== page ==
SHE’S OBVIOUSLY NOT the girl who loves to sit endlessly inside a studio, caked with make-up, waiting for a photograph to be taken. She’s the girl who wants to jump off a cliff and make sure it’s worth it. If she’s not on set, she may well be swimming with sharks. “Diving trips are the best because you are at sea for two days. There’s you and the waters, you are disconnected, and there’s nothing to look at other than the fish and the people around you. It’s life changing!” she says.

Even as a child, Parineeti was fiercely independent and was always itching to get out of home. She lived with her parents in Ambala and spent her summers with her grandparents in Kenya. “I have the discipline of a small-town girl but I also have the open mindedness of a traveller because by the time I was 12 I had seen so many countries. That is why I am the person I am today. I became obsessed with travelling very early in life, it opened me up to so many things.”

I have the discipline of a small-town girl but I also have the open mindedness of a traveller because by the time I was 12 I had seen so many countries

Interestingly, it was music, and not movies that remained her first passion. “I must have seen like 10 films growing up. Be it then or even now, music takes precedence over everything for me. It’s just a much more internal process. Strangely, it gives direction to my mood also. I could be sleepy, hungry, just irritated and a song really distracts me. Takes me into another world. It really affects me physically, and I want to do more of it. If I am not singing then I am not being fair to myself,” she says.

Parineeti was also the geek at home, and a proud one at that. Academically strong, she excelled in Economics in her undergraduate degree, and decided to go to Manchester Business School to pursue a degree in business, finance and economics. “When I was 17, I literally ran to England. I couldn’t wait to do my own thing. I was always a very headstrong kid. I wanted to go and I was very happy living alone,” she says.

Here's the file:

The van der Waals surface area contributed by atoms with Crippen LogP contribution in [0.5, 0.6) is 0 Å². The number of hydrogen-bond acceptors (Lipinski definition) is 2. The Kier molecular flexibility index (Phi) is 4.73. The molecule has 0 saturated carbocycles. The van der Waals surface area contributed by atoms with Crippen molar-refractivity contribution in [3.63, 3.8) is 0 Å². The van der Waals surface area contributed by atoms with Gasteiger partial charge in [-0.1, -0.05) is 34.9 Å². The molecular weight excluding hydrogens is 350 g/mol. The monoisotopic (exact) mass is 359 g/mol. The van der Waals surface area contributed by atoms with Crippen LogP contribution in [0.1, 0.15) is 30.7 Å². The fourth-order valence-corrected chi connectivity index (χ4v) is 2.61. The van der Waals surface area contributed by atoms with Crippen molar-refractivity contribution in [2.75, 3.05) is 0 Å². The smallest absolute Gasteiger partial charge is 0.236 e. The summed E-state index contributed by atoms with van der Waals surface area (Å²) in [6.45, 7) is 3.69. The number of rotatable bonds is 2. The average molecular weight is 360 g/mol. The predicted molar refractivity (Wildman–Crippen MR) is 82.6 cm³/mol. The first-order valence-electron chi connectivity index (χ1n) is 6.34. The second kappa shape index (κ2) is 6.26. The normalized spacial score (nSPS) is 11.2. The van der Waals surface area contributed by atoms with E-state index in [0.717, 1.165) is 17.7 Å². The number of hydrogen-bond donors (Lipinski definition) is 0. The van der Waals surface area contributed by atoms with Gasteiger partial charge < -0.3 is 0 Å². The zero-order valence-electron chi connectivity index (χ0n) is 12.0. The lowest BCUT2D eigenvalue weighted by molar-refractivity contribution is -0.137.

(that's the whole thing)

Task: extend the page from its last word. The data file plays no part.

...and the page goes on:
She feels those years in university in the UK made her who she is. “It was my first time alone and I enjoyed it so much. I really blossomed there. The rejections, the insecurity of being with and competing with the achievers of the world, it was all new to me. I was doing three part-time jobs. Obviously, I was at the peak of my independence in my most influential years (from age 17 to 19) and I was like, ‘This is my life. This is me, I want to do my own thing,’” she adds.

Here’s a girl who is happy not having too many people to lean on. Which is why unlike many who come to Mumbai in search of work, she wasn’t daunted by the city. “I have been living alone for 12 years now and I thrive in it. Mumbai is a city where a girl can be independent without judgement. I appreciate that, only because Ambala was a small town and there was a fair amount of judgement or narrow-mindedness, which I do not miss at all,” she says.

Parineeti knows all too well how judgements can wound a person’s spirits. She used to be overweight. She now knows that held her back in too many ways. “I used to look like a bulldozer. I used to look and feel very different about myself. There was no male attention at all. Of course, in college I didn’t want it because I was a very studious person. But when I came back here (from Europe), I realised how much of a change I needed to bring about in my lifestyle.” She took a 10-month break and trained in Kalaripayattu and Chhau dance to regain her physical and spiritual health. “I feel so much better about myself now. I have the stamina to work for longer hours. I feel like a 28-year old. I felt like a 40-yr-old then!”

Unlike her elder cousin Priyanka, Parineeti is happy with life’s smaller gifts. She doesn’t aspire to break into Hollywood or make movies that are at par with the West. She’s happy taking it one day, one film at a time. “I think I’m doing good work, and I have a long way to go. I am generally someone who focuses on the good, but there are times when I get very affected. It could be work, a low love life, anything. I then go talk to my brother, Sehaj. I feel it’s the little things in life that can keep you entertained. The rest is not up to me. As long as I am happy every day of my life, I believe it’s going well.”